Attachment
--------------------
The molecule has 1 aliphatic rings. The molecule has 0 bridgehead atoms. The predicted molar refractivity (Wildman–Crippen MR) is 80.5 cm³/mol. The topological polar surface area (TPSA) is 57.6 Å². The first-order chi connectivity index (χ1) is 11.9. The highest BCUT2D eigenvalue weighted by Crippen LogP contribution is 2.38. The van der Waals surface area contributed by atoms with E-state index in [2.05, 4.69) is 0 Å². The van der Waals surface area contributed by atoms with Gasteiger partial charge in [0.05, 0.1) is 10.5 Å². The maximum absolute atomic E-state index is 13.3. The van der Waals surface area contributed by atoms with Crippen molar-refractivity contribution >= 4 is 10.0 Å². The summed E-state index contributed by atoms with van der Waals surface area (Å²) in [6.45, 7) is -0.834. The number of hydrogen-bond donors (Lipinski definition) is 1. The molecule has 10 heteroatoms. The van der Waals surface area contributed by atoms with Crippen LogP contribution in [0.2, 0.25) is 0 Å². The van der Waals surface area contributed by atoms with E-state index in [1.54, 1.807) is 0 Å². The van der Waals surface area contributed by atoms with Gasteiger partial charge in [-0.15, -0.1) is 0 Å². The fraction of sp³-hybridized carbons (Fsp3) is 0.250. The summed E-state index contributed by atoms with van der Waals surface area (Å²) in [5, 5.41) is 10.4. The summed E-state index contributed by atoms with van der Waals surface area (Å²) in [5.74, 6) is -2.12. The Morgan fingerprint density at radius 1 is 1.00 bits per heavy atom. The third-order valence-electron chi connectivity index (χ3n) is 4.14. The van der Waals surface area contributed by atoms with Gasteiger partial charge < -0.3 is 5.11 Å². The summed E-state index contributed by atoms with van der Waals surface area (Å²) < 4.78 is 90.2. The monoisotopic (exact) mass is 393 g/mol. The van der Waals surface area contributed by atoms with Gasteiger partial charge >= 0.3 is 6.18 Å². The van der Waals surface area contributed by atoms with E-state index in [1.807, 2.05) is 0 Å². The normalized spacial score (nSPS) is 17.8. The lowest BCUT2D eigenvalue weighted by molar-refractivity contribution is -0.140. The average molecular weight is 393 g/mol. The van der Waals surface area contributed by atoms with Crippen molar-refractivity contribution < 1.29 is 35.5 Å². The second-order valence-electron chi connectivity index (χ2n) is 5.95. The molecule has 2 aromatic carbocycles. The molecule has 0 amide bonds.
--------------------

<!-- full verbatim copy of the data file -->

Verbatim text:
The molecule has 1 aliphatic rings. The molecule has 0 bridgehead atoms. The predicted molar refractivity (Wildman–Crippen MR) is 80.5 cm³/mol. The topological polar surface area (TPSA) is 57.6 Å². The first-order chi connectivity index (χ1) is 11.9. The highest BCUT2D eigenvalue weighted by Crippen LogP contribution is 2.38. The van der Waals surface area contributed by atoms with E-state index in [2.05, 4.69) is 0 Å². The van der Waals surface area contributed by atoms with Gasteiger partial charge in [0.05, 0.1) is 10.5 Å². The maximum absolute atomic E-state index is 13.3. The van der Waals surface area contributed by atoms with Crippen molar-refractivity contribution >= 4 is 10.0 Å². The summed E-state index contributed by atoms with van der Waals surface area (Å²) in [6.45, 7) is -0.834. The number of hydrogen-bond donors (Lipinski definition) is 1. The molecule has 10 heteroatoms. The van der Waals surface area contributed by atoms with Crippen LogP contribution in [0.2, 0.25) is 0 Å². The van der Waals surface area contributed by atoms with E-state index in [1.54, 1.807) is 0 Å². The van der Waals surface area contributed by atoms with Gasteiger partial charge in [-0.15, -0.1) is 0 Å². The fraction of sp³-hybridized carbons (Fsp3) is 0.250. The summed E-state index contributed by atoms with van der Waals surface area (Å²) in [5, 5.41) is 10.4. The summed E-state index contributed by atoms with van der Waals surface area (Å²) in [5.74, 6) is -2.12. The Morgan fingerprint density at radius 1 is 1.00 bits per heavy atom. The third-order valence-electron chi connectivity index (χ3n) is 4.14. The van der Waals surface area contributed by atoms with Gasteiger partial charge < -0.3 is 5.11 Å². The summed E-state index contributed by atoms with van der Waals surface area (Å²) < 4.78 is 90.2. The monoisotopic (exact) mass is 393 g/mol. The van der Waals surface area contributed by atoms with Gasteiger partial charge >= 0.3 is 6.18 Å². The van der Waals surface area contributed by atoms with E-state index in [1.807, 2.05) is 0 Å². The normalized spacial score (nSPS) is 17.8. The lowest BCUT2D eigenvalue weighted by molar-refractivity contribution is -0.140. The average molecular weight is 393 g/mol. The van der Waals surface area contributed by atoms with Crippen molar-refractivity contribution < 1.29 is 35.5 Å². The second-order valence-electron chi connectivity index (χ2n) is 5.95. The molecule has 2 aromatic carbocycles. The molecule has 0 amide bonds.